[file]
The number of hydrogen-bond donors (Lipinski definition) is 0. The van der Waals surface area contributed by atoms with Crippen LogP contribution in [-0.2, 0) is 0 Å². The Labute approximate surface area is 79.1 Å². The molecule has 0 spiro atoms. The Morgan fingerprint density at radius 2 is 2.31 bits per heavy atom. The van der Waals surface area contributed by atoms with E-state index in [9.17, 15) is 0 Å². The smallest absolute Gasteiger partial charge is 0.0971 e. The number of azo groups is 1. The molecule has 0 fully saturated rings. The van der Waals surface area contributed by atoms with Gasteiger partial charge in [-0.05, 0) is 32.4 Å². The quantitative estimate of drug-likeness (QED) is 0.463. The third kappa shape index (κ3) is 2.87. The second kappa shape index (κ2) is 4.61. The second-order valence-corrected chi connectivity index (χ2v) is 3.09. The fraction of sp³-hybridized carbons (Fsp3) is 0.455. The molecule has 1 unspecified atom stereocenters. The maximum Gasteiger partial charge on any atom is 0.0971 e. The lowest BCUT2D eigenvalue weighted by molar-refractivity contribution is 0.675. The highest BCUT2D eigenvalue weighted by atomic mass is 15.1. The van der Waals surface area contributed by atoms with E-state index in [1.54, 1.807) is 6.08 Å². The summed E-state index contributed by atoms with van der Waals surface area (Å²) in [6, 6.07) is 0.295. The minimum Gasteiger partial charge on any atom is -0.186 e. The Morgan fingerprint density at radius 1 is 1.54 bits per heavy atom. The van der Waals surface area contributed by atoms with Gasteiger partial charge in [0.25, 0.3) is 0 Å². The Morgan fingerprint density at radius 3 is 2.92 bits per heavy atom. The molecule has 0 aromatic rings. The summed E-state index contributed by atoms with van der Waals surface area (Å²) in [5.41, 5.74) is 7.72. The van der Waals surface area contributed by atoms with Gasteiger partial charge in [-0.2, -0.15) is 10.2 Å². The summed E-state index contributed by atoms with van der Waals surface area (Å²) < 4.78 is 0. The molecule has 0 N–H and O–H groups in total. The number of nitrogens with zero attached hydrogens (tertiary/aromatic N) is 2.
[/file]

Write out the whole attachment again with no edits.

The number of hydrogen-bond donors (Lipinski definition) is 0. The van der Waals surface area contributed by atoms with Crippen LogP contribution in [-0.2, 0) is 0 Å². The Labute approximate surface area is 79.1 Å². The molecule has 0 spiro atoms. The Morgan fingerprint density at radius 2 is 2.31 bits per heavy atom. The van der Waals surface area contributed by atoms with E-state index in [9.17, 15) is 0 Å². The smallest absolute Gasteiger partial charge is 0.0971 e. The number of azo groups is 1. The molecule has 0 fully saturated rings. The van der Waals surface area contributed by atoms with Gasteiger partial charge in [-0.05, 0) is 32.4 Å². The quantitative estimate of drug-likeness (QED) is 0.463. The third kappa shape index (κ3) is 2.87. The second kappa shape index (κ2) is 4.61. The second-order valence-corrected chi connectivity index (χ2v) is 3.09. The fraction of sp³-hybridized carbons (Fsp3) is 0.455. The molecule has 1 unspecified atom stereocenters. The maximum Gasteiger partial charge on any atom is 0.0971 e. The lowest BCUT2D eigenvalue weighted by molar-refractivity contribution is 0.675. The highest BCUT2D eigenvalue weighted by atomic mass is 15.1. The van der Waals surface area contributed by atoms with E-state index in [1.54, 1.807) is 6.08 Å². The summed E-state index contributed by atoms with van der Waals surface area (Å²) in [6, 6.07) is 0.295. The minimum Gasteiger partial charge on any atom is -0.186 e. The Morgan fingerprint density at radius 1 is 1.54 bits per heavy atom. The van der Waals surface area contributed by atoms with Gasteiger partial charge in [0.25, 0.3) is 0 Å². The Morgan fingerprint density at radius 3 is 2.92 bits per heavy atom. The molecule has 0 aromatic rings. The summed E-state index contributed by atoms with van der Waals surface area (Å²) in [5.41, 5.74) is 7.72. The van der Waals surface area contributed by atoms with Gasteiger partial charge in [-0.2, -0.15) is 10.2 Å². The summed E-state index contributed by atoms with van der Waals surface area (Å²) < 4.78 is 0. The molecule has 0 N–H and O–H groups in total. The number of nitrogens with zero attached hydrogens (tertiary/aromatic N) is 2.